The report, published this month by Crosstree Capital Partners, a Tampa, Fla.-based investment banking firm, also predicts that the only place where completely new inventions are expected is in the wireless device space.
"While there are a few, mostly generic, applications used by doctors on their iPhones and Blackberrys, the devices are still pretty much used as cell phones, text messaging devices, and for e-mail," said Rob Tholemeier, author of the report and a principal covering health IT at Crosstree Capital. "In the next two to three years this will change dramatically as wireless communications and devices will proliferate throughout all aspects of healthcare delivery."
Tholemeier also expects to see a dramatic increase in the use of handheld and wireless devices and says doctors will progress from the BlackBerry to the iPad and other even more advanced personal wireless devices that can deliver huge productivity improvements for doctors and other healthcare providers who can take advantage of new user interfaces and greater mobility.
"We expect a new wave of wireless connectivity between and amongst diagnostic devices, and with the widely deployed EHR systems," Tholemeier explained.
With regard to electronic health records (EHRs), Tholemeier is not impressed with the current crop of products on the market, which he said can act as a digital substitute for paper records and file folders, but are not adequately designed to meet the requirements that healthcare workflow processes require.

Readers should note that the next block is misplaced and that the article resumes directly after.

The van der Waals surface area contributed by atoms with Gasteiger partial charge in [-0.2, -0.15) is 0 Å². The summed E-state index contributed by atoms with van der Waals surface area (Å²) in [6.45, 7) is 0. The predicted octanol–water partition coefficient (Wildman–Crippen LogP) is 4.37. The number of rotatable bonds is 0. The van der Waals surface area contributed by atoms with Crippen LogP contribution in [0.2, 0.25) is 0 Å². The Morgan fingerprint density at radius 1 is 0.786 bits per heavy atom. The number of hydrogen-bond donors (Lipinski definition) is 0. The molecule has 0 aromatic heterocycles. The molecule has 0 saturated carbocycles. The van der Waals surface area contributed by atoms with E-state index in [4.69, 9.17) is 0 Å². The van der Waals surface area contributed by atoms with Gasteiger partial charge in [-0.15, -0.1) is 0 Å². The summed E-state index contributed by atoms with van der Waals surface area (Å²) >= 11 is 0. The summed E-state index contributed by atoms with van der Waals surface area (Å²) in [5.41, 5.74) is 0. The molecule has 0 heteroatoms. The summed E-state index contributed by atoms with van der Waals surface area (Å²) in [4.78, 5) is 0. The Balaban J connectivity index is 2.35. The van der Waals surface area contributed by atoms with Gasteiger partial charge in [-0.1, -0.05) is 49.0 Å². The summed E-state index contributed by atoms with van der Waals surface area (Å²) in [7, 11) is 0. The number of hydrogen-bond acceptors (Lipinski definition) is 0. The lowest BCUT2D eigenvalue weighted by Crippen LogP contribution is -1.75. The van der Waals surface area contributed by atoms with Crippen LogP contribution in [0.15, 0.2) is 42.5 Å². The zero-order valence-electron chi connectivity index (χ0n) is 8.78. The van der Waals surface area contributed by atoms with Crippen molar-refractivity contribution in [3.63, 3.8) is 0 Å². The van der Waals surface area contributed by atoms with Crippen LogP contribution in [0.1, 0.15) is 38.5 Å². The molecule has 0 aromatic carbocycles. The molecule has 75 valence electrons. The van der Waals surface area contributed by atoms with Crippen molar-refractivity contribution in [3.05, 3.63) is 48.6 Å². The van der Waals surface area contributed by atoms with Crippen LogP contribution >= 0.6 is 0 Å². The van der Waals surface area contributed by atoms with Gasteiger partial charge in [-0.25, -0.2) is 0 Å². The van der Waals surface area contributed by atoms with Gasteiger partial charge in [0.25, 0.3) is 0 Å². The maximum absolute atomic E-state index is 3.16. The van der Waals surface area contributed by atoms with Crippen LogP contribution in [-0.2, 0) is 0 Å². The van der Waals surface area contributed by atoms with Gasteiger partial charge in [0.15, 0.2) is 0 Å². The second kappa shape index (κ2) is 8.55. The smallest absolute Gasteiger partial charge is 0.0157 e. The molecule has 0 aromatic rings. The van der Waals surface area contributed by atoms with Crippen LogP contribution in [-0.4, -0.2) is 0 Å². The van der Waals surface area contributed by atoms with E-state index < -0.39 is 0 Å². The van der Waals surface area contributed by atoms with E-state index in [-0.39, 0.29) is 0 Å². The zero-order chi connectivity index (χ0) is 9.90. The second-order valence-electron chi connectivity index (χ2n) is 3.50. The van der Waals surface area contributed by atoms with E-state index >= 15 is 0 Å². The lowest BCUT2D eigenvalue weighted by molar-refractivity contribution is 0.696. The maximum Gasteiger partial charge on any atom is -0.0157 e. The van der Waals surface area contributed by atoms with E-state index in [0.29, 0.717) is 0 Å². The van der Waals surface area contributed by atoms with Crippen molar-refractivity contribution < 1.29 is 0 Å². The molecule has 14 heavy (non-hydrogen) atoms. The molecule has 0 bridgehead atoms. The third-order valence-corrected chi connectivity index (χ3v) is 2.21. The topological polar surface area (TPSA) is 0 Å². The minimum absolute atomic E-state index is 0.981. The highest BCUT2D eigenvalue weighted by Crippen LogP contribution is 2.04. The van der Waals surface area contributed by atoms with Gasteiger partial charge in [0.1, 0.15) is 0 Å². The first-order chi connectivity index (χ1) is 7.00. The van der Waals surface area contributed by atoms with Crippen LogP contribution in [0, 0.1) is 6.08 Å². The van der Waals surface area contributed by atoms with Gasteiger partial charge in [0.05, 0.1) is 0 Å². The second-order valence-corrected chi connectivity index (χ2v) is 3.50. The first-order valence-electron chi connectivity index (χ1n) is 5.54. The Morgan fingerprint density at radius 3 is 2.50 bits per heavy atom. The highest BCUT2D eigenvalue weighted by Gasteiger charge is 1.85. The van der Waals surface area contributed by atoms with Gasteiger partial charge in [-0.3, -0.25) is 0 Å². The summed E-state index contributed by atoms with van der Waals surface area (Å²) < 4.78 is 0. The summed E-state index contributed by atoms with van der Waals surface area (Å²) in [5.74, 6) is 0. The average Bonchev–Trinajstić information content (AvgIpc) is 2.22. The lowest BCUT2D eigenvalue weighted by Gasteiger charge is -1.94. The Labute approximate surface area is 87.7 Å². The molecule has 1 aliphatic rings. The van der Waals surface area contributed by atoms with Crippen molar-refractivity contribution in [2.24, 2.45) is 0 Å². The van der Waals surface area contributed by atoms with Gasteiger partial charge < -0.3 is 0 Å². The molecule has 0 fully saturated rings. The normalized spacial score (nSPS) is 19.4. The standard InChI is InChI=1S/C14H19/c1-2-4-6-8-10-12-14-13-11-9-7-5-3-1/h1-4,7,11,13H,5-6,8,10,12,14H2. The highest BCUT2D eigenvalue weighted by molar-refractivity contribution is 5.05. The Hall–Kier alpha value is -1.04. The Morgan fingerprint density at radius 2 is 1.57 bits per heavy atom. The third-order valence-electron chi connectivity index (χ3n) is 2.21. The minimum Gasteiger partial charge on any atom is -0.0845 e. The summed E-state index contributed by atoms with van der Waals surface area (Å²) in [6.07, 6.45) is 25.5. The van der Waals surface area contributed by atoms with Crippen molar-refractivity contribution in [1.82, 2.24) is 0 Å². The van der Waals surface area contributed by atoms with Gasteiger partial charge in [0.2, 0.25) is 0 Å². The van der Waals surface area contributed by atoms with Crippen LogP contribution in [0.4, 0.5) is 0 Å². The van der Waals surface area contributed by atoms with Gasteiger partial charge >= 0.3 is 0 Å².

"They are mostly clumsy client/server or browser based apps requiring a lot of mousing-around and typing. The other place EHR comes up short is in data integration and device interfacing. Most of the input into EHR is typed or image-scanned when there are much better, more efficient electronic data capture means available," Tholemeier said.
Because EHRs have fallen behind in implementing state-of-the-art user interface or data integration technologies, most of the money spent today will have to be re-spent as the technology catches up with the functional demands of health professionals, the report says.
Changes are also occurring among vendors as competition for new market opportunities opens up. According to the report, for the last two decades health IT, particularly healthcare application software, was primarily developed and sold by technology vendors who exclusively focused on the health IT sector, or by independent business units of companies like GE and 3M. However, today the entrance of larger vendors such as IBM, Oracle, Microsoft, HP, and Intuit is talking place.
Healthcare is seen as a growth industry with an increasing number of mergers and acquisitions, the attraction of research and development dollars and a repositioning of existing technology. Nevertheless, private equity investments in healthcare IT may still be slow in coming.
"Healthcare IT purchasing decisions and deployment options are becoming much more complex. New vendors, new technology, more pressure from regulators, increasing costs, and lower reimbursement fees will make the healthcare IT evaluation and selection process very difficult," Tholemeier wrote.
Among Tholemeier's other predictions are: there will be a push toward better use of information technology to support clinical decisions; consumer involvement in healthcare will grow; the recession will shift redundant qualified IT workers to the healthcare industry as job opportunities expand; Software-as-a-Service for health applications will increase; hardware and communications costs will decline; and open source software and standards will pressure proprietary offerings.